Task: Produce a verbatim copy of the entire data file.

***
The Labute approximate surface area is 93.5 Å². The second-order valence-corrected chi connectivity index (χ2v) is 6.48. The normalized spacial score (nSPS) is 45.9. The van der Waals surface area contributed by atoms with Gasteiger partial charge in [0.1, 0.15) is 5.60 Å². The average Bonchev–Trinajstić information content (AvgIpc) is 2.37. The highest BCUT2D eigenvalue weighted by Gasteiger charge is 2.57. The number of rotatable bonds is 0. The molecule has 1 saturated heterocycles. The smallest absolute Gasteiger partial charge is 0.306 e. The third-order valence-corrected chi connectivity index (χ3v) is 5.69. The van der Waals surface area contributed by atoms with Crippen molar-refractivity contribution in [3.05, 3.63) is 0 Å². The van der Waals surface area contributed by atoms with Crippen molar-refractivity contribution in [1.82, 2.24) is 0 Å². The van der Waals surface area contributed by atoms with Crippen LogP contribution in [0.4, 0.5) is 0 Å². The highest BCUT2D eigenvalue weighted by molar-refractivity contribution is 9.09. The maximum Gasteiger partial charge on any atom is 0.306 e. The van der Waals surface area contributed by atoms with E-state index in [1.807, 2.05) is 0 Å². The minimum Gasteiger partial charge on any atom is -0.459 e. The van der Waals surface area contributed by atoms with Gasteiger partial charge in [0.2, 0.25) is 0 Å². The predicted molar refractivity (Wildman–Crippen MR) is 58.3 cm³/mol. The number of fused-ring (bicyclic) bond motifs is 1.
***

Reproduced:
The Labute approximate surface area is 93.5 Å². The second-order valence-corrected chi connectivity index (χ2v) is 6.48. The normalized spacial score (nSPS) is 45.9. The van der Waals surface area contributed by atoms with Gasteiger partial charge in [0.1, 0.15) is 5.60 Å². The average Bonchev–Trinajstić information content (AvgIpc) is 2.37. The highest BCUT2D eigenvalue weighted by Gasteiger charge is 2.57. The number of rotatable bonds is 0. The molecule has 1 saturated heterocycles. The smallest absolute Gasteiger partial charge is 0.306 e. The third-order valence-corrected chi connectivity index (χ3v) is 5.69. The van der Waals surface area contributed by atoms with Crippen molar-refractivity contribution in [3.05, 3.63) is 0 Å². The van der Waals surface area contributed by atoms with Crippen molar-refractivity contribution in [1.82, 2.24) is 0 Å². The van der Waals surface area contributed by atoms with Crippen LogP contribution in [0.4, 0.5) is 0 Å². The highest BCUT2D eigenvalue weighted by molar-refractivity contribution is 9.09. The maximum Gasteiger partial charge on any atom is 0.306 e. The van der Waals surface area contributed by atoms with E-state index in [1.807, 2.05) is 0 Å². The minimum Gasteiger partial charge on any atom is -0.459 e. The van der Waals surface area contributed by atoms with Gasteiger partial charge in [0.2, 0.25) is 0 Å². The predicted molar refractivity (Wildman–Crippen MR) is 58.3 cm³/mol. The number of fused-ring (bicyclic) bond motifs is 1.